1. Introduction

Mesenchymal stem cells (MSCs) represent a unique population of heterogeneous fibroblast-like cells. In culture conditions, MSCs adhere to the medium, have a high proliferative potential, and the ability to differentiate into different cell types, to regenerate and to repair tissues by secreting various growth factors and cytokines, and to cause an immunomodulatory effect on the immune system [1,2].
Those properties placed MSCs in the line of great interest amongst scientists and clinicians for a number of years. The possible use of MSCs as biological medicines may help to deliver new therapeutic alternatives in regenerative medicine and cell therapy.
Initially isolated, the most widely studied and used MSCs were mesenchymal stem cells collected from the bone marrow [3,4]. Later, these cells were isolated from a number of adult body tissues (e.g., adipose tissue, dental pulp, skeletal muscle, and others) [5]. Recently, the source of mesenchymal stem cells tested and used in various studies frequently originates from tissues related to pregnancy and child delivery (e.g., umbilical cord blood, umbilical cord, placenta).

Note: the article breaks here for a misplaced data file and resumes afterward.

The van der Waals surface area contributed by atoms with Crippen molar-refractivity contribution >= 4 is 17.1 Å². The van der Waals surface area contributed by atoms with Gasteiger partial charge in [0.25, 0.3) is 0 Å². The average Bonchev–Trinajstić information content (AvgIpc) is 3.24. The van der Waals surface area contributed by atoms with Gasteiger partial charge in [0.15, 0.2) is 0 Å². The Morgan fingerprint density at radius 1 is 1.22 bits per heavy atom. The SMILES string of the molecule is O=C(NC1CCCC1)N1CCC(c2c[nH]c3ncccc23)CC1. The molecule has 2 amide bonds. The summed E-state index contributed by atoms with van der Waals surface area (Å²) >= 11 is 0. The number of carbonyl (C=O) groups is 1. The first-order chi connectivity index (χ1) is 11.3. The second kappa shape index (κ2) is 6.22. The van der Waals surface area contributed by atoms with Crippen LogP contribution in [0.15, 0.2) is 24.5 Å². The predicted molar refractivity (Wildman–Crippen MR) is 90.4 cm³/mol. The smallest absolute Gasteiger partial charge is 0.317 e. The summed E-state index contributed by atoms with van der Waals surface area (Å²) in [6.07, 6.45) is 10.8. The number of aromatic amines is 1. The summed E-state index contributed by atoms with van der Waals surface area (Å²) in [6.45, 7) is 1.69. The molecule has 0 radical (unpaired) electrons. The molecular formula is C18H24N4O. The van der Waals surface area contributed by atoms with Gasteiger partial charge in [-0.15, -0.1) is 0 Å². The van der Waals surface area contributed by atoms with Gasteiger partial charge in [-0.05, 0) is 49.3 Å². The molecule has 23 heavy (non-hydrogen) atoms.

Wharton’s jelly (WJ) umbilical cord tissue was found to be a valuable source of mesenchymal stem cells. Human WJ-MSCs are multipotent, highly proliferating cells with a low immunogenic level making them a promising tool for tissue regeneration and repair [6]. The WJ-MSCs retrieval procedure is technically simpler than other sources and it is possible to isolate the rich population of MSCs efficiently, which does not raise any ethical controversy [7,8,9]. Therefore, these cells can also have a wide range of clinical applications in the treatment of many diseases, including cardiovascular disease, cancer, and nervous system disorders [10,11].